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Zappa (Computer) vs Rybka (Computer)
IPCCC (2005), ?, rd 4, Dec-28
Queen's Indian Defense: Kasparov-Petrosian Variation. Kasparov Attack (E12)  ·  0-1
ANALYSIS [x]

FEN COPIED

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Given 7 times; par: 133 [what's this?]

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sac: 58...Rxc5 PGN: download | view | print Help: general | java-troubleshooting

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Kibitzer's Corner
Jan-22-06  THE pawn: Rybka has no endgame knowledge and still manages to win.
Jan-22-06
Premium Chessgames Member
  notyetagm: This is really scary, <THE pawn>.

It beat the reigning computer champion without any tablebase knowledge because the program does not yet support it. Yikes!

Jan-28-06
Premium Chessgames Member
  RandomVisitor: 1. d4 Nf6 2. Nf3 e6 3. c4 b6 4. a3 Bb7 5. Nc3 d5 6. cxd5 Nxd5 7. Qc2 Nxc3 8. bxc3 Be7 9. e4 O-O 10. Bd3 c5 11. O-O Qc7 12. Qe2 Nc6 13. Bb2 Na5 last book move

14. e5 -0.40/18 cxd4 -0.30/18
15. cxd4 -0.29/18 Nb3 -0.19/18
16. Bxh7+ -0.19/18 Kxh7 -0.20/18
17. Qd3+ -0.20/18 Kg8 -0.19/18
18. Qxb3 -0.18/18 Bd5 -0.18/18
19. Qe3 -0.19/18 Qb7 -0.18/18
20. Rfc1 $15 -0.32/18
(♖ybka 1.01 ♗eta 13 32-bit: 20. h4 Bxf3 21. gxf3 Rac8 22. Rac1 Bxh4 23. Kg2 Qe7 24. Rh1 Bg5 25. f4 Rxc1 26. Rxc1 $11 -0.18/18)

20... b5 -0.33/18
21. Ne1 -0.30/18 a5 -0.36/18
22. f3 -0.29/18 Rfc8 -0.28/18
23. Nd3 -0.28/18 b4 -0.23/18
24. Nc5 -0.23/18 Qb6 -0.28/18
25. Rc2 -0.28/18 b3 -0.22/18
26. Rc3 -0.23/18 Rc6 -0.22/18
27. Rac1 -0.22/18 Rac8 -0.13/18
28. h3 $15 -0.31/18
(♖ybka 1.01 ♗eta 13 32-bit: 28. g3 Qb5 29. h4 a4 30. h5 Bf8 31. Kf2 R8c7 32. Ne4 Be7 33. Rxc6 $11 -0.13/18)

28... Qb5 -0.30/18
29. Kf2 -0.32/18 a4 -0.33/18
30. Qe2 $15 -0.56/18
(♖ybka 1.01 ♗eta 13 32-bit: 30. g3 Bd8 31. Ne4 Qa5 32. h4 Rxc3 33. Nxc3 Bb7 34. Ne4 Rxc1 35. Qxc1 Bd5 36. Nd6 f5 $15 -0.33/18)

30... Bh4+ -0.56/18
31. Kf1 -0.56/18 Qb8 -0.56/18
32. Kg1 -0.56/18 Bg5 -0.48/18
33. Rb1 -0.48/18 Qb6 -0.47/18
34. Bc1 -0.47/18 Be7 -0.49/18
35. Be3 -0.48/18 Qa5 -0.47/18
36. Rcc1 -0.49/18 Bh4 -0.38/18
37. Kh1 -0.47/18 R6c7 -0.47/18
38. Bd2 -0.47/18 Qa7 -0.47/18
39. Rc3 -0.47/18 Be7 -0.47/18

Jan-28-06
Premium Chessgames Member
  RandomVisitor: Part 2 of analysis:
40. Be3 -0.47/18 Rc6 -0.47/18
41. Re1 -0.55/18 Qa5 -0.55/18
42. Rec1 -0.52/18 Rb8 -0.55/18
43. Qb2 -0.55/18 Qb5 -0.51/18
44. Kh2 -0.55/18Bd8 -0.55/18
45. Bf4 -0.56/18 Ba5 -0.60/18
46. Re3 -0.57/18 Bb6 -0.60/18
47. Rec3 -0.60/18 Rbc8 -0.60/18
48. Be3 -0.60/18 Bd8 -0.55/18
49. R3c2 -0.55/18 Kh7 -0.55/18
50. Rd2 -0.57/18 Kh8 -0.53/18
51. Rdd1 -0.54/18 Kg8 -0.50/18
52. Re1 -0.61/18 Qb8 -0.53/18
53. Kh1 -0.55/18Be7 -0.53/18
54. Rg1 -0.68/18 Qb5 -0.68/18
55. Rge1 -0.67/18 f6 -0.69/18
56. exf6 $17 -1.15/18
(♖ybka 1.01 ♗eta 13 32-bit: 56. Bf4 Kf7 57. exf6 gxf6 58. Be3 Bd6 59. Bf2 Rh8 60. Qd2 Kg6 61. Rb1 Rd8 62. Qd1 Bc7 $15 -0.69/18)

56... Bxf6 -1.30/18
57. Qd2 -1.23/18 Bc4 -1.14/18
58. Kh2 $19 -1.67/18
(♖ybka 1.01 ♗eta 13 32-bit: 58. Rb1 e5 59. Bg5 exd4 60. Bxf6 gxf6 61. Ne4 Bd3 62. Rbd1 b2 $17 -1.14/18)

58... Rxc5 -1.74/18
59. dxc5 -1.42/18 b2 -1.42/18
60. Rb1 -1.76/18 Rd8 -1.74/18
61. Qf2 -1.81/18 Bd3 -1.79/18
62. Bg5 $19 -2.39/18
(♖ybka 1.01 ♗eta 13 32-bit: 62. Bf4 Qc4 63. Bd6 Qa2 64. Rxb2 Qxb2 65. Qg3 Be2 66. Qg4 Qa2 67. Qg3 Bb5 68. Be5 $19 -1.79/18)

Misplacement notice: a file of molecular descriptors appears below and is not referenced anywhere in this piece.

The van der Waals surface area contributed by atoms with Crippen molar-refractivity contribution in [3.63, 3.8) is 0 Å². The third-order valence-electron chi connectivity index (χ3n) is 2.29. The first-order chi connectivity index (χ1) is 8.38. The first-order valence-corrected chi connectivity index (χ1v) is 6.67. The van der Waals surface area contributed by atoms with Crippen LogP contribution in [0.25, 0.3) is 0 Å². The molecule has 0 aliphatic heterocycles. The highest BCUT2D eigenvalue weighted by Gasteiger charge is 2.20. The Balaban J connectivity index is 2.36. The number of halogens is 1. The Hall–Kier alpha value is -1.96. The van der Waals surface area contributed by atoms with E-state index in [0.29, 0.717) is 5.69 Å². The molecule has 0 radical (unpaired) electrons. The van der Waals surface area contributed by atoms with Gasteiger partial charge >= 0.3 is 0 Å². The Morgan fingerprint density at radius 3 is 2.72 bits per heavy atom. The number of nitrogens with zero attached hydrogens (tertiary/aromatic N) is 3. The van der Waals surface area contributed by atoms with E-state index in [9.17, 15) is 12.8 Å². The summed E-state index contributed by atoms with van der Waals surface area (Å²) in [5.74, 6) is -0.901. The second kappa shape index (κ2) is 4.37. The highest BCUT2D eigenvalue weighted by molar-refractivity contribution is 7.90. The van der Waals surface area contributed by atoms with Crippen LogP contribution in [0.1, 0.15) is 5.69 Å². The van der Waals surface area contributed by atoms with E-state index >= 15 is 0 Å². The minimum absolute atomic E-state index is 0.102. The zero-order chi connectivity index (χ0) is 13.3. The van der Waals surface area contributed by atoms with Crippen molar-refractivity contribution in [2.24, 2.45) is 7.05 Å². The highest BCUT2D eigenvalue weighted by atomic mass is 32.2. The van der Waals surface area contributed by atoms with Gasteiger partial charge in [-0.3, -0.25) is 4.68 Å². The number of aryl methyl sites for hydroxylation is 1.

62... Bd4 -2.76/18
63. Be3 -2.81/18 Be5+ -2.81/18
64. f4 -2.81/18 Bxb1 -2.82/18
65. Rxb1 -2.83/18 Qd3 -2.85/18
66. Qd2 -2.70/18 Bf6 -2.70/18
67. Qxd3 -2.87/18 Rxd3 -2.88/18
68. Bg1 -3.61/18 Rd2 -3.68/18
69. h4 -4.02/18 Kf7 -4.02/18
70. h5 -4.20/18 Ke7 -4.20/18
71. c6 -4.20/18 Kd6 -4.21/18
72. Ba7 -4.90/18 Kxc6 -4.90/18
73. Bb8 -6.14/18 Kd5 -6.14/18
74. f5 $2 $19 -8.36/18
(♖ybka 1.01 ♗eta 13 32-bit: 74. Bc7 Rc2 75. Ba5 Rc1 76. Rxb2 Bxb2 77. Bb4 Rc4 78. Bf8 Rxf4 79. Be7 Kc4 80. g3 Rf7 $19 -6.14/18)

74... exf5 -8.36/18
75. Bf4 -8.73/18 Rd3 -8.73/18
76. h6 -9.35/18 gxh6 -9.35/18
77. Bc1 -9.35/18 0-1

Jan-28-06
Premium Chessgames Member
  RandomVisitor: 55...f6 and 58...Rxc5 are the key points of the game. Nice rook sacrifice to advance a passed pawn. All the mistakes were Zappa's.
May-07-06  CapablancaFan: Amazing how the Rybka program saw and calculated 58...Rxc5!
May-12-06
Premium Chessgames Member
  notyetagm: This is really a brilliant game by Rybka.
May-12-06  Brown: <brilliant>??? Perhaps in that it dazzles, and is impressive, but it sounds strange to describe the program as "brilliant." Of course, I know you are describing the game, so this makes a little more sense. I think computer chess is just wild, and hard to describe...
May-18-06  crwynn: 15...Nb3, giving up the h-pawn to get the two bishops, is reminiscent of Bogoljubov vs Janowski, 1924, which Kotov used in "play like a grandmaster" to illustrate the power of the bishop pair.

This game also illustrates it very well; 58...Rxc5! activates the dark-squared bishop, and illustrates the power of a passed pawn when supported by both bishops.

But the winning manuever here is the profound 49...Kh7!! announcing a plan of ...Kh8, ...Kg8 etc., which White is helpless to prevent. Indeed, from about move 30 to 54 the computers are clearly playing chess on a level beyond mortal ken, though Nimzowitsch vs Systemsson, 1927 occasionally approaches the depth and strength of play here.

Incidentally, there are never fewer than 12 men on the board, so Rybka's lack of tablebase support was not a handicap here. And it seems to me that the after the queens came off the win was rather easy anyway; despite being a pawn up, White is helpless - the king is misplaced on the k-side, and it is impossible to prevent both ...Rc1 and ...Rd3-a3-a1.

Oct-11-06
Premium Chessgames Member
  Honza Cervenka: Bloody and painful torment of greedy pawn-grabber. Rybka's nice work with Bishop pair really reminds Janowski's masterpiece against Bogo.:-)
Jul-26-15  Kukunda: Mmmm! I will play like Rybka one day very soon
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